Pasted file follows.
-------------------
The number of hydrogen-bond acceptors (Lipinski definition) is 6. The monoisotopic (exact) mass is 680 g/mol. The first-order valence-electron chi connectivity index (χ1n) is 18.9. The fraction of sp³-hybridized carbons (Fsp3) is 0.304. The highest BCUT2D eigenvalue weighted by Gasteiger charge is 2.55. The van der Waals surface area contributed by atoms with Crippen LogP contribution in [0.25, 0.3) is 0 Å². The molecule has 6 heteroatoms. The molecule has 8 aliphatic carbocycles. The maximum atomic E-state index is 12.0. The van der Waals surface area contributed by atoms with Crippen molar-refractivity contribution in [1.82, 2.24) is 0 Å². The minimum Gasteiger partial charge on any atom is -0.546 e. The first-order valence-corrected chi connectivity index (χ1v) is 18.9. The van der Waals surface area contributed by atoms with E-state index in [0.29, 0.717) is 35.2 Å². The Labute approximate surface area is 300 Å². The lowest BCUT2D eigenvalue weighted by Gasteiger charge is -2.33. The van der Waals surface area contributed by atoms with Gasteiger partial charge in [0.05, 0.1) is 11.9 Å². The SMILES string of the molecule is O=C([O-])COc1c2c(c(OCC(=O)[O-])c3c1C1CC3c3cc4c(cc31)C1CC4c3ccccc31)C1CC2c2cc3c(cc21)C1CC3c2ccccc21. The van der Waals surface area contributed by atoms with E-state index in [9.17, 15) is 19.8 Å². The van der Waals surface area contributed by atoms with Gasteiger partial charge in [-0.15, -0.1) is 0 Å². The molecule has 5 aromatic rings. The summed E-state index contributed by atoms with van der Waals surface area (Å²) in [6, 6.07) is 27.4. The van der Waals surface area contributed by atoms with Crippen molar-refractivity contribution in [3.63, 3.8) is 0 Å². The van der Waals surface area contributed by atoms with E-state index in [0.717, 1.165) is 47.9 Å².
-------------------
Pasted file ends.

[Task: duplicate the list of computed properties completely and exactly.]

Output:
The number of hydrogen-bond acceptors (Lipinski definition) is 6. The monoisotopic (exact) mass is 680 g/mol. The first-order valence-electron chi connectivity index (χ1n) is 18.9. The fraction of sp³-hybridized carbons (Fsp3) is 0.304. The highest BCUT2D eigenvalue weighted by Gasteiger charge is 2.55. The van der Waals surface area contributed by atoms with Crippen LogP contribution in [0.25, 0.3) is 0 Å². The molecule has 6 heteroatoms. The molecule has 8 aliphatic carbocycles. The maximum atomic E-state index is 12.0. The van der Waals surface area contributed by atoms with Crippen molar-refractivity contribution in [1.82, 2.24) is 0 Å². The minimum Gasteiger partial charge on any atom is -0.546 e. The first-order valence-corrected chi connectivity index (χ1v) is 18.9. The van der Waals surface area contributed by atoms with E-state index in [0.29, 0.717) is 35.2 Å². The Labute approximate surface area is 300 Å². The lowest BCUT2D eigenvalue weighted by Gasteiger charge is -2.33. The van der Waals surface area contributed by atoms with Gasteiger partial charge in [0.05, 0.1) is 11.9 Å². The SMILES string of the molecule is O=C([O-])COc1c2c(c(OCC(=O)[O-])c3c1C1CC3c3cc4c(cc31)C1CC4c3ccccc31)C1CC2c2cc3c(cc21)C1CC3c2ccccc21. The van der Waals surface area contributed by atoms with E-state index in [9.17, 15) is 19.8 Å². The van der Waals surface area contributed by atoms with Gasteiger partial charge in [-0.15, -0.1) is 0 Å². The molecule has 5 aromatic rings. The summed E-state index contributed by atoms with van der Waals surface area (Å²) in [6, 6.07) is 27.4. The van der Waals surface area contributed by atoms with Crippen molar-refractivity contribution in [3.63, 3.8) is 0 Å². The van der Waals surface area contributed by atoms with E-state index in [0.717, 1.165) is 47.9 Å².